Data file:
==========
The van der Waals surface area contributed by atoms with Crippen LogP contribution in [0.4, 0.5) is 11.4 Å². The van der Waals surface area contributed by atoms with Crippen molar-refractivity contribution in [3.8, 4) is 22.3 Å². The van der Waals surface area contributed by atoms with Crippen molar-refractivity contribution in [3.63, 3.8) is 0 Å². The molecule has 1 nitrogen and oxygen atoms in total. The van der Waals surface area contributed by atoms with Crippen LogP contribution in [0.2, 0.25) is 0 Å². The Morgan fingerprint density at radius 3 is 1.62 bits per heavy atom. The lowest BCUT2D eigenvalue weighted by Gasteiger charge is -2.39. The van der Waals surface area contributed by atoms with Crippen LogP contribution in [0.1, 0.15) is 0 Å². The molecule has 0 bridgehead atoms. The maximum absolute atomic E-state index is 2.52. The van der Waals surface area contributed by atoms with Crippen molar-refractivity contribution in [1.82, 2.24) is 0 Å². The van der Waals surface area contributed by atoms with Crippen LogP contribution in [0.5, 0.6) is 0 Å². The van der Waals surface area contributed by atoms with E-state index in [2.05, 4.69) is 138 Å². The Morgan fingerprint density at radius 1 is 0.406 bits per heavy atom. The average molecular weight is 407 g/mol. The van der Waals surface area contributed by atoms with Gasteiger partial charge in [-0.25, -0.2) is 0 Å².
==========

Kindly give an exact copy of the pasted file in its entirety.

The van der Waals surface area contributed by atoms with Crippen LogP contribution in [0.4, 0.5) is 11.4 Å². The van der Waals surface area contributed by atoms with Crippen molar-refractivity contribution in [3.8, 4) is 22.3 Å². The van der Waals surface area contributed by atoms with Crippen molar-refractivity contribution in [3.63, 3.8) is 0 Å². The molecule has 1 nitrogen and oxygen atoms in total. The van der Waals surface area contributed by atoms with Crippen LogP contribution in [0.2, 0.25) is 0 Å². The Morgan fingerprint density at radius 3 is 1.62 bits per heavy atom. The lowest BCUT2D eigenvalue weighted by Gasteiger charge is -2.39. The van der Waals surface area contributed by atoms with Crippen LogP contribution in [0.1, 0.15) is 0 Å². The molecule has 0 bridgehead atoms. The maximum absolute atomic E-state index is 2.52. The van der Waals surface area contributed by atoms with Crippen molar-refractivity contribution in [1.82, 2.24) is 0 Å². The van der Waals surface area contributed by atoms with Crippen LogP contribution in [0.5, 0.6) is 0 Å². The van der Waals surface area contributed by atoms with E-state index in [2.05, 4.69) is 138 Å². The Morgan fingerprint density at radius 1 is 0.406 bits per heavy atom. The average molecular weight is 407 g/mol. The van der Waals surface area contributed by atoms with Gasteiger partial charge in [-0.25, -0.2) is 0 Å².